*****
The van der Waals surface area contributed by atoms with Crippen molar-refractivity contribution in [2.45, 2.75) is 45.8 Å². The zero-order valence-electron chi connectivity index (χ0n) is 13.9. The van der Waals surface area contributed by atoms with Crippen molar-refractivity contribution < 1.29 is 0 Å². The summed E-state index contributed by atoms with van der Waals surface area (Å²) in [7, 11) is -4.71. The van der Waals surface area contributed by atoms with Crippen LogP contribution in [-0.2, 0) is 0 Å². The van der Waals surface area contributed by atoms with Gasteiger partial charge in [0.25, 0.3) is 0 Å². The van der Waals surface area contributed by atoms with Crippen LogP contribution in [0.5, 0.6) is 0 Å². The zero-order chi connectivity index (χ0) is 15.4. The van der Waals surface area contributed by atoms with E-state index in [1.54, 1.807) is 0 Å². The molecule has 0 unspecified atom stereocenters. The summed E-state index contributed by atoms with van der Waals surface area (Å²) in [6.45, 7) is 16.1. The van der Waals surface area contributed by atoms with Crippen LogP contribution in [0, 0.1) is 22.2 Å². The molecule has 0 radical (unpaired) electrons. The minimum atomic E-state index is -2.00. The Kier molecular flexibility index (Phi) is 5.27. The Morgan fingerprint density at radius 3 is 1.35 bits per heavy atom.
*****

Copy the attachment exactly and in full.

The van der Waals surface area contributed by atoms with Crippen molar-refractivity contribution in [2.45, 2.75) is 45.8 Å². The zero-order valence-electron chi connectivity index (χ0n) is 13.9. The van der Waals surface area contributed by atoms with Crippen molar-refractivity contribution < 1.29 is 0 Å². The summed E-state index contributed by atoms with van der Waals surface area (Å²) in [7, 11) is -4.71. The van der Waals surface area contributed by atoms with Crippen LogP contribution in [-0.2, 0) is 0 Å². The van der Waals surface area contributed by atoms with Gasteiger partial charge in [0.25, 0.3) is 0 Å². The van der Waals surface area contributed by atoms with Crippen LogP contribution in [0.5, 0.6) is 0 Å². The zero-order chi connectivity index (χ0) is 15.4. The van der Waals surface area contributed by atoms with E-state index in [1.54, 1.807) is 0 Å². The molecule has 0 unspecified atom stereocenters. The summed E-state index contributed by atoms with van der Waals surface area (Å²) in [6.45, 7) is 16.1. The van der Waals surface area contributed by atoms with Crippen LogP contribution in [0, 0.1) is 22.2 Å². The molecule has 0 radical (unpaired) electrons. The minimum atomic E-state index is -2.00. The Kier molecular flexibility index (Phi) is 5.27. The Morgan fingerprint density at radius 3 is 1.35 bits per heavy atom.